The document, which has been seen by the Guardian, has caused outrage among ethnic minorities within the force, who have labelled it racist and proof that there is a gulf in understanding between the police force and the wider Muslim community. The document was written as an attempt to investigate why complaints of misconduct and corruption against Asian officers are 10 times higher than against their white colleagues.


Wednesday, May 31, 2006

Diversity makes us unhappy

Don't we have a right to be happy?

Research by the Home Office suggests that the more ethnically diverse an area is, the less people are likely to trust each other.

The Commission for Racial Equality has also done work looking at the effect of diversity on well-being.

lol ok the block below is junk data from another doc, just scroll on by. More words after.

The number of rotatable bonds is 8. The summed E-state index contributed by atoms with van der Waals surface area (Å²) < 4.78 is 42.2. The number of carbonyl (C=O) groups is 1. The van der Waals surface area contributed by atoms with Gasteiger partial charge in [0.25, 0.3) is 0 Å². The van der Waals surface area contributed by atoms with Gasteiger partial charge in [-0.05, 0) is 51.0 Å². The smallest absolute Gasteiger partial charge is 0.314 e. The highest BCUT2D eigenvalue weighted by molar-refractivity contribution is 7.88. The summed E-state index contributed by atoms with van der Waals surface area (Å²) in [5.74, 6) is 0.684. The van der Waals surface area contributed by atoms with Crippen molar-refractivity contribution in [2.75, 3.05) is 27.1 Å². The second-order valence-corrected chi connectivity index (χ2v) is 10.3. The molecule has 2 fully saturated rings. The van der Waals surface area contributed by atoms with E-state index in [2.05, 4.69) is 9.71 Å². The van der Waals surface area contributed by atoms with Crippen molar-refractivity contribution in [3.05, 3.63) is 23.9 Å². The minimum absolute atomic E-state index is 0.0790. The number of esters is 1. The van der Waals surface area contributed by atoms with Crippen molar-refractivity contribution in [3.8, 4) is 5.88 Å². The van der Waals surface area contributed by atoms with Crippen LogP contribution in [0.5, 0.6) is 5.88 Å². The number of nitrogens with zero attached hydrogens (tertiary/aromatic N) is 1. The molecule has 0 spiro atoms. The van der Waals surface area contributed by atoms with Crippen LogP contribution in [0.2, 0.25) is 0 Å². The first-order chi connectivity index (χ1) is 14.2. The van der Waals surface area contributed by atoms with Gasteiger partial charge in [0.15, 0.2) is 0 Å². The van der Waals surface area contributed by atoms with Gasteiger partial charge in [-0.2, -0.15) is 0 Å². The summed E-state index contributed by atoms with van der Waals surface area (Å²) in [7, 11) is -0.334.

Interviewed on The Happiness Formula, the chair of the Commission for Racial Equality, Trevor Phillips accepts that people are happier if they are with people like themselves.


Tuesday, May 30, 2006

GOP Senators Who Votes for Amnesty

Four GOP Senators up for relection voted for amnesty:

Chafee - RI
DeWine - OH
Lugar - IN
Snowe - ME

Chafee is the archtypical RINO, and Snowe is a liberal Republican. Lugar is a household name and be Senator for life.

DeWine is the interesting vote. I don't think the people of Ohio favor open borders and I belive he is a constested race. For example, Santorum and Talent voted agains amnesty and the politics of immigration are that not very differnt in Missouri and Pennsylvania than they are in Ohio.

It will be interesting to see if this vote matters in any of these three races.